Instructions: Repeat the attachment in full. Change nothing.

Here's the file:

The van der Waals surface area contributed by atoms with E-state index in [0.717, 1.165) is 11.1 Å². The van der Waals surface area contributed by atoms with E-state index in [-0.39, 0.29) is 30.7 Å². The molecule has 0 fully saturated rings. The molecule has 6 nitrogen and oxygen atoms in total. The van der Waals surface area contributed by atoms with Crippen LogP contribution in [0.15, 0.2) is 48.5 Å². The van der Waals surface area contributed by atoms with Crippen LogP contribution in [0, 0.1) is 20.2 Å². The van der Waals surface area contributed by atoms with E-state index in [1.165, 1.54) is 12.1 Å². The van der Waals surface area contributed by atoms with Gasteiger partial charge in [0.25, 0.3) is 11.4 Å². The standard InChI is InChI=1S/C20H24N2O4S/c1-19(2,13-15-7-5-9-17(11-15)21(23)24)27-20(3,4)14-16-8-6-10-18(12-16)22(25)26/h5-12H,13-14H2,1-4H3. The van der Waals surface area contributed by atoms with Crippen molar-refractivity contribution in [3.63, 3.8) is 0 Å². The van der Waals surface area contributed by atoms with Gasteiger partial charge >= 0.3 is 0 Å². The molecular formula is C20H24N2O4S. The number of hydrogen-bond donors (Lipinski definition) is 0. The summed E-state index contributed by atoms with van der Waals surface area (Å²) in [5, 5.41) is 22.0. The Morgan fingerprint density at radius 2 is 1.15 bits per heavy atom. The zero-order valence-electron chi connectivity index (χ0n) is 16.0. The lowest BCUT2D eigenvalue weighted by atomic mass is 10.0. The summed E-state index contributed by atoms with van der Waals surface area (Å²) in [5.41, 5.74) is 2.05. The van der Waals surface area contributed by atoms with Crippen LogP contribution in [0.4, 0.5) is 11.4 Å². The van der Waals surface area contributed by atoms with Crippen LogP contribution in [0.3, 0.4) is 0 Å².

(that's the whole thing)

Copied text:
The van der Waals surface area contributed by atoms with E-state index in [0.717, 1.165) is 11.1 Å². The van der Waals surface area contributed by atoms with E-state index in [-0.39, 0.29) is 30.7 Å². The molecule has 0 fully saturated rings. The molecule has 6 nitrogen and oxygen atoms in total. The van der Waals surface area contributed by atoms with Crippen LogP contribution in [0.15, 0.2) is 48.5 Å². The van der Waals surface area contributed by atoms with Crippen LogP contribution in [0, 0.1) is 20.2 Å². The van der Waals surface area contributed by atoms with E-state index in [1.165, 1.54) is 12.1 Å². The van der Waals surface area contributed by atoms with Gasteiger partial charge in [0.25, 0.3) is 11.4 Å². The standard InChI is InChI=1S/C20H24N2O4S/c1-19(2,13-15-7-5-9-17(11-15)21(23)24)27-20(3,4)14-16-8-6-10-18(12-16)22(25)26/h5-12H,13-14H2,1-4H3. The van der Waals surface area contributed by atoms with Crippen molar-refractivity contribution in [3.63, 3.8) is 0 Å². The van der Waals surface area contributed by atoms with Gasteiger partial charge >= 0.3 is 0 Å². The molecular formula is C20H24N2O4S. The number of hydrogen-bond donors (Lipinski definition) is 0. The summed E-state index contributed by atoms with van der Waals surface area (Å²) in [5, 5.41) is 22.0. The Morgan fingerprint density at radius 2 is 1.15 bits per heavy atom. The zero-order valence-electron chi connectivity index (χ0n) is 16.0. The lowest BCUT2D eigenvalue weighted by atomic mass is 10.0. The summed E-state index contributed by atoms with van der Waals surface area (Å²) in [5.41, 5.74) is 2.05. The van der Waals surface area contributed by atoms with Crippen LogP contribution in [0.4, 0.5) is 11.4 Å². The van der Waals surface area contributed by atoms with Crippen LogP contribution in [0.3, 0.4) is 0 Å².